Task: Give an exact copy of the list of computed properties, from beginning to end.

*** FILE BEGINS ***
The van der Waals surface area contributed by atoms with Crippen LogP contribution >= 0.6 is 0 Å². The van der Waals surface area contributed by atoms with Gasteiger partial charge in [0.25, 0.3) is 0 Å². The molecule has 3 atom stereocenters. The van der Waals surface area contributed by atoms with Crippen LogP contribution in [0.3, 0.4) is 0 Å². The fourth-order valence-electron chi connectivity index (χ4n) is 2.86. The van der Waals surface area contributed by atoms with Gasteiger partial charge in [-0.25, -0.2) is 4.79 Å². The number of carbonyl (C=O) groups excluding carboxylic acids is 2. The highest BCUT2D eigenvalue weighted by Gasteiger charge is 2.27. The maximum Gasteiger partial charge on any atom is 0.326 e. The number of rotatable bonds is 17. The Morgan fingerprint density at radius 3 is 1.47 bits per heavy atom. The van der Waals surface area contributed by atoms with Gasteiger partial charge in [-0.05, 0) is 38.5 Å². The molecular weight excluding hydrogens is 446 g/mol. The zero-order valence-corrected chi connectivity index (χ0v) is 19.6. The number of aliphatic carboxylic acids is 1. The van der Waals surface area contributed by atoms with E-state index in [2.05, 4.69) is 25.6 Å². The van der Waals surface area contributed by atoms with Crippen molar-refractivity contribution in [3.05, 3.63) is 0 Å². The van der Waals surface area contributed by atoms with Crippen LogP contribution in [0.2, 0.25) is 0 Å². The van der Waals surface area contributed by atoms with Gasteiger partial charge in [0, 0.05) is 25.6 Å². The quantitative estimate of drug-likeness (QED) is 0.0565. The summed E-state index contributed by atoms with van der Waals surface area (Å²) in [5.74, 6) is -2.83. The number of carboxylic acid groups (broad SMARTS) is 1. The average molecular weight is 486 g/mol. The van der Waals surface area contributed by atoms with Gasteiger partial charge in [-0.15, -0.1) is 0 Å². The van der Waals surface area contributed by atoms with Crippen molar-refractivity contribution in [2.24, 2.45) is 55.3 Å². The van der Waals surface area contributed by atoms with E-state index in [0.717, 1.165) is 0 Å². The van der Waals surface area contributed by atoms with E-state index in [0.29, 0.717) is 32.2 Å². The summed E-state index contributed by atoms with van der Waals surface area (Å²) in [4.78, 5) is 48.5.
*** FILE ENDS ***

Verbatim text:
The van der Waals surface area contributed by atoms with Crippen LogP contribution >= 0.6 is 0 Å². The van der Waals surface area contributed by atoms with Gasteiger partial charge in [0.25, 0.3) is 0 Å². The molecule has 3 atom stereocenters. The van der Waals surface area contributed by atoms with Crippen LogP contribution in [0.3, 0.4) is 0 Å². The fourth-order valence-electron chi connectivity index (χ4n) is 2.86. The van der Waals surface area contributed by atoms with Gasteiger partial charge in [-0.25, -0.2) is 4.79 Å². The number of carbonyl (C=O) groups excluding carboxylic acids is 2. The highest BCUT2D eigenvalue weighted by Gasteiger charge is 2.27. The maximum Gasteiger partial charge on any atom is 0.326 e. The number of rotatable bonds is 17. The Morgan fingerprint density at radius 3 is 1.47 bits per heavy atom. The van der Waals surface area contributed by atoms with Gasteiger partial charge in [-0.05, 0) is 38.5 Å². The molecular weight excluding hydrogens is 446 g/mol. The zero-order valence-corrected chi connectivity index (χ0v) is 19.6. The number of aliphatic carboxylic acids is 1. The van der Waals surface area contributed by atoms with E-state index in [2.05, 4.69) is 25.6 Å². The van der Waals surface area contributed by atoms with Crippen molar-refractivity contribution in [3.05, 3.63) is 0 Å². The van der Waals surface area contributed by atoms with Crippen LogP contribution in [0.2, 0.25) is 0 Å². The van der Waals surface area contributed by atoms with Gasteiger partial charge in [0, 0.05) is 25.6 Å². The quantitative estimate of drug-likeness (QED) is 0.0565. The summed E-state index contributed by atoms with van der Waals surface area (Å²) in [5.74, 6) is -2.83. The number of carboxylic acid groups (broad SMARTS) is 1. The average molecular weight is 486 g/mol. The van der Waals surface area contributed by atoms with Gasteiger partial charge in [-0.15, -0.1) is 0 Å². The van der Waals surface area contributed by atoms with Crippen molar-refractivity contribution in [2.24, 2.45) is 55.3 Å². The van der Waals surface area contributed by atoms with E-state index in [0.717, 1.165) is 0 Å². The van der Waals surface area contributed by atoms with E-state index in [0.29, 0.717) is 32.2 Å². The summed E-state index contributed by atoms with van der Waals surface area (Å²) in [4.78, 5) is 48.5.